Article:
V. GENUINE HUMILITY IS A MARK OF GOD'S SERVANT. "This secret," said Daniel, "is not revealed to me for any wisdom that I have." Natural endowments of intellect often puff men up with vain conceit of themselves; but the enlightening grace of God's Spirit develops their humility. "The meek will he teach his way." Having revealed to suppliants their own nothingness, their absolute dependence on the heavenly source, he unveils to them all truth that ministers to happiness and purity. The mysteries of his kingdom he hides from the boastful wise and prudent, but reveals them unto babes. The messenger of Divine truth will divert the attention of men from himself to his Master. Like John the Baptist, he accounts himself only as a "voice," and announces that One mightier and worthier cometh - the true Light and Life of men. Humility is a pre-requisite for Divine employment.

VI. WE MUST RECOGNIZE THE NEED OF VICARIOUS MERIT. It is noteworthy that Daniel disclosed the reason why God vouchsafed this revelation to the king. It was not done for the sake of the king, nor for the sake of the magicians, nor for the sake of the empire, but for the sake of the Jewish suppliants. It would be galling to our pride sometimes if we knew to what human mediation we were indebted for Divine blessing. The prayer of some bed-ridden saint has brought down the treasures of heavenly rain upon the Church. For the sake of Paul the prisoner, the lives of all on beard the imperilled ship were saved. For Joseph and his brethren's sake, famine was averted from the Egyptians. Yet these are but faint and imperfect types of that grand scheme of mediation which God has provided for the redemption of the world; and for Jesus' sake, mercy flows in a full stream to men; for Jesus' sake, heaven is opened to all believers; for Jesus' sake, prayer is heard and the Holy Ghost is given. We, too, can be mediators for others; and it may yet be said that for our sakes, and in response to our intercessions, dark minds are enlightened, a world is blessed. Christ the High Priest puts a censer into our hands, and asks us to tilt it with the fragrant incense of spiritual prayer. - D.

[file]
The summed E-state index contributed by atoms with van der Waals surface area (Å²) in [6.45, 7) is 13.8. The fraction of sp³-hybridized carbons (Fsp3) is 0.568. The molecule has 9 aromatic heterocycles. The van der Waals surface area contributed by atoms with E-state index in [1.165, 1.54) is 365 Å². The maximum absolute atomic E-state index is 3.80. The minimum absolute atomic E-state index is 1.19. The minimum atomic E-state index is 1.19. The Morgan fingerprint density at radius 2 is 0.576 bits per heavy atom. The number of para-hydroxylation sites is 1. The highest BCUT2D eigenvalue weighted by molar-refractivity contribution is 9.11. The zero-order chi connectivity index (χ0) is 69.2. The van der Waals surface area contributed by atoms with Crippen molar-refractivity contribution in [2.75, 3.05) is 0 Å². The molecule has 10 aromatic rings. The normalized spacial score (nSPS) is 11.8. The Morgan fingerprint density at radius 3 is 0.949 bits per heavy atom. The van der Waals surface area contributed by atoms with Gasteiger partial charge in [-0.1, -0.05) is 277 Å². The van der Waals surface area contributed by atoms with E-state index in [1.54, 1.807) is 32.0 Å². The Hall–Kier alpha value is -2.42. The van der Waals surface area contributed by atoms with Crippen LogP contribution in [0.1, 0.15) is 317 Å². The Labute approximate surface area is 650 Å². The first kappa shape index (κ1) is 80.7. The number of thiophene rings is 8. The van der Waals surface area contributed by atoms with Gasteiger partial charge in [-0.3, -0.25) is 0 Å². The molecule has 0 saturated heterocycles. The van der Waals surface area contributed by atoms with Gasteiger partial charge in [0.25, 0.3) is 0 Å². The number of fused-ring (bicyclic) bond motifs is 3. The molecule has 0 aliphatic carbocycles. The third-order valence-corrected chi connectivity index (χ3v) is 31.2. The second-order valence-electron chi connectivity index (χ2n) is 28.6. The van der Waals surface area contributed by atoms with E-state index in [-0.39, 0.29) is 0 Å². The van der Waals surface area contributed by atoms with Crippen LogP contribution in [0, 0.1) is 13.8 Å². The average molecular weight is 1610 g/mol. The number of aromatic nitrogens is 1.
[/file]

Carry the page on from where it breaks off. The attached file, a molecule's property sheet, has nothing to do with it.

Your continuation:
Thou, O king, sawest, and behold an image, one and grand (ver. 31). Seize first the imagery of the dream.

1. A grand unity loomed before Nebuchadnezzar. "Behold an image, one and grand" (Chaldee, ver. 31). Four empires represented, not by four figures, but one. Symbol of human power at its highest, that of universal empire, but separate from God. Same spirit and genius in all four. A common thing to represent empire by the human figure; e.g. Britannia. The colossal imagery of the dream the reflection of the magnificent scale of objects in Babylon. But:

2. A diversity.

(1) Inform; for after the head, the human form is double, in the toes tenfold.

(2) in substance: gold, silver, etc.; the diversity constitutes a successive deterioration.

3. Destruction For a time the image stands. At length there rushes through the air, self-detached, a stone, as instinct with life; it smites, destroys, pulverizes, and instantly the image is gone-nothing is left on the wide Assyrian plain but the stone, which then grows to be a mountain, a whole mountain region, filling the field of view, grand, beautiful, with its varied vegetation, from that of a tropical clime to the eternal snow. So complete was the displacement.

I. THE WHOLE. Observe respecting the ancient world-power:

1. Its unity. One image. One universal empire. One in alienation from God. This need not have been. Civil government is of God, may be a reflection of Divine government, rooted in Divine principles, administered in the fear of God, directed to the good of humanity, and so to the glory of God. The government of this world may be one in alliance with God.